I was in between production for a Sci-Fi feature film in Vancouver in late March when most European countries were transitioning to the first lockdown. Back then it was impossible to consider that the pandemic was indeed global given that the film industry was still largely active in Vancouver at the time. I was busy filming and never considered that I’d be experiencing the same challenge, mainly due to where I was based at the time.
How did you cope with the first lockdown in 2020? What changed in relation to the acting field?
With great patience. A television series I was assigned to had to end filming and delayed production for 6-8 months. It was a time where I was receiving a lot of role cancellations due to the ongoing pandemic. But it was also an opportunity for me to interact with actors through a digital means. I started working with a London company called ‘Collective Creative Initiative’ (CCI), a platform that supports actors and musicians, where I offered a series of seminars as a legal advisor to actors in relation to contracts, intellectual property rights, merchandising and building on your brand. This is where my Entertainment Law degree came in quite handy – I was able to support myself financially by investing into my research area to support a platform for actors globally!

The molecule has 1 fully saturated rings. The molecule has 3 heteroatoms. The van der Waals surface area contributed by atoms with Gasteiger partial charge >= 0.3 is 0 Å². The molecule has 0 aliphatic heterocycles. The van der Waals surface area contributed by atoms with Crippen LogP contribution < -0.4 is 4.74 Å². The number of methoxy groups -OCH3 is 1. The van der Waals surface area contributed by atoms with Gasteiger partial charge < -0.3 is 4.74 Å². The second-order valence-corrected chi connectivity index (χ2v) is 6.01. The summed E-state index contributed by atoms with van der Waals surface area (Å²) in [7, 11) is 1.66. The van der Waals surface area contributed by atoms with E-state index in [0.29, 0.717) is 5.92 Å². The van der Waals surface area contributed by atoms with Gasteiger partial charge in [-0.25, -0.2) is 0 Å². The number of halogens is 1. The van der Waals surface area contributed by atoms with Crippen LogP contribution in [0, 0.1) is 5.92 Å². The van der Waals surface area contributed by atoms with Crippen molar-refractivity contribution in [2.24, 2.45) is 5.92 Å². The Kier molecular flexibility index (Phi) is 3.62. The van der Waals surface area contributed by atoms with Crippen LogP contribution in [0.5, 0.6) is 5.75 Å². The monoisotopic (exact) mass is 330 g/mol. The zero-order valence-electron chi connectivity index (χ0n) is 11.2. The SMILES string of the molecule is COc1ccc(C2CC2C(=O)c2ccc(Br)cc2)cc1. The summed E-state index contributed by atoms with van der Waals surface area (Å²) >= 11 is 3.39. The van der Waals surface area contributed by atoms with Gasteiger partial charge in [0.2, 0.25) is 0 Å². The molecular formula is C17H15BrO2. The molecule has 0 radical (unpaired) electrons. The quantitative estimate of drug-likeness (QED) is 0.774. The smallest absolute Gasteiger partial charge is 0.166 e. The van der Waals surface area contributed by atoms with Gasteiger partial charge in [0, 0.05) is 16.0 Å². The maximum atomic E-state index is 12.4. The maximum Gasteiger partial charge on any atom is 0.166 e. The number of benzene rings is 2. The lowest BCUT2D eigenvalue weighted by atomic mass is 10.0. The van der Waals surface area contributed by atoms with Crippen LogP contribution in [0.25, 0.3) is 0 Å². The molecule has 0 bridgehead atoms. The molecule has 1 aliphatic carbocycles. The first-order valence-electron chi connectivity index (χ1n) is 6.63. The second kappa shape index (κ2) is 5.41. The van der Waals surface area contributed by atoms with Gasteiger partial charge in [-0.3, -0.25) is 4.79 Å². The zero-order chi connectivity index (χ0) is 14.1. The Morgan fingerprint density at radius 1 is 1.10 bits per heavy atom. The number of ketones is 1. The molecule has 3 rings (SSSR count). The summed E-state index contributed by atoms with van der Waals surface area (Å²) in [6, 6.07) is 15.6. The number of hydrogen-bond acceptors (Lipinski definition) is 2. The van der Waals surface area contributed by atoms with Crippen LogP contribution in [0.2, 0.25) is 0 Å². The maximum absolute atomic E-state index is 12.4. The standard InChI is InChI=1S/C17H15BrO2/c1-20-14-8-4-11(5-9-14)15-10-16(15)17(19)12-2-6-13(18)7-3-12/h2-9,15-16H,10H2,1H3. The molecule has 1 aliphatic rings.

You mention that you have a degree in Entertainment Law – would you mention how this field of study has helped you personally as an actor in the entertainment industry?